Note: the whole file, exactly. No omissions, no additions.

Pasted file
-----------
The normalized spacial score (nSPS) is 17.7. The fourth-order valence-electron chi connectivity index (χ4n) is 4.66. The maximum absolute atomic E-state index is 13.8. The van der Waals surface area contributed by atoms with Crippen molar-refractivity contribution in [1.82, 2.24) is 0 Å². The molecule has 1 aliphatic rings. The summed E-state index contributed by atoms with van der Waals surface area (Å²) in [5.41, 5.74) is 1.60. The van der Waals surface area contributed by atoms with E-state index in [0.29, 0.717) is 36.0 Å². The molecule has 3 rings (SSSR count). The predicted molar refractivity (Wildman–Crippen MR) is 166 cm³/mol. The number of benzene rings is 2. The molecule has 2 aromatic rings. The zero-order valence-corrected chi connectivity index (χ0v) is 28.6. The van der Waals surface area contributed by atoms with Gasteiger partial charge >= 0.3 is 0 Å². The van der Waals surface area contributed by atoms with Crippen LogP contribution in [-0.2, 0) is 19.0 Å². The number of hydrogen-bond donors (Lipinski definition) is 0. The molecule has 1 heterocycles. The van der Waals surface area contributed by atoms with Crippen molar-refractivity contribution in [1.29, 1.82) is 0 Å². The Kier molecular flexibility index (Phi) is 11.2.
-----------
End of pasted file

The normalized spacial score (nSPS) is 17.7. The fourth-order valence-electron chi connectivity index (χ4n) is 4.66. The maximum absolute atomic E-state index is 13.8. The van der Waals surface area contributed by atoms with Crippen molar-refractivity contribution in [1.82, 2.24) is 0 Å². The molecule has 1 aliphatic rings. The summed E-state index contributed by atoms with van der Waals surface area (Å²) in [5.41, 5.74) is 1.60. The van der Waals surface area contributed by atoms with E-state index in [0.29, 0.717) is 36.0 Å². The molecule has 3 rings (SSSR count). The predicted molar refractivity (Wildman–Crippen MR) is 166 cm³/mol. The number of benzene rings is 2. The molecule has 2 aromatic rings. The zero-order valence-corrected chi connectivity index (χ0v) is 28.6. The van der Waals surface area contributed by atoms with Gasteiger partial charge >= 0.3 is 0 Å². The van der Waals surface area contributed by atoms with Crippen LogP contribution in [-0.2, 0) is 19.0 Å². The number of hydrogen-bond donors (Lipinski definition) is 0. The molecule has 1 heterocycles. The van der Waals surface area contributed by atoms with Crippen molar-refractivity contribution in [1.29, 1.82) is 0 Å². The Kier molecular flexibility index (Phi) is 11.2.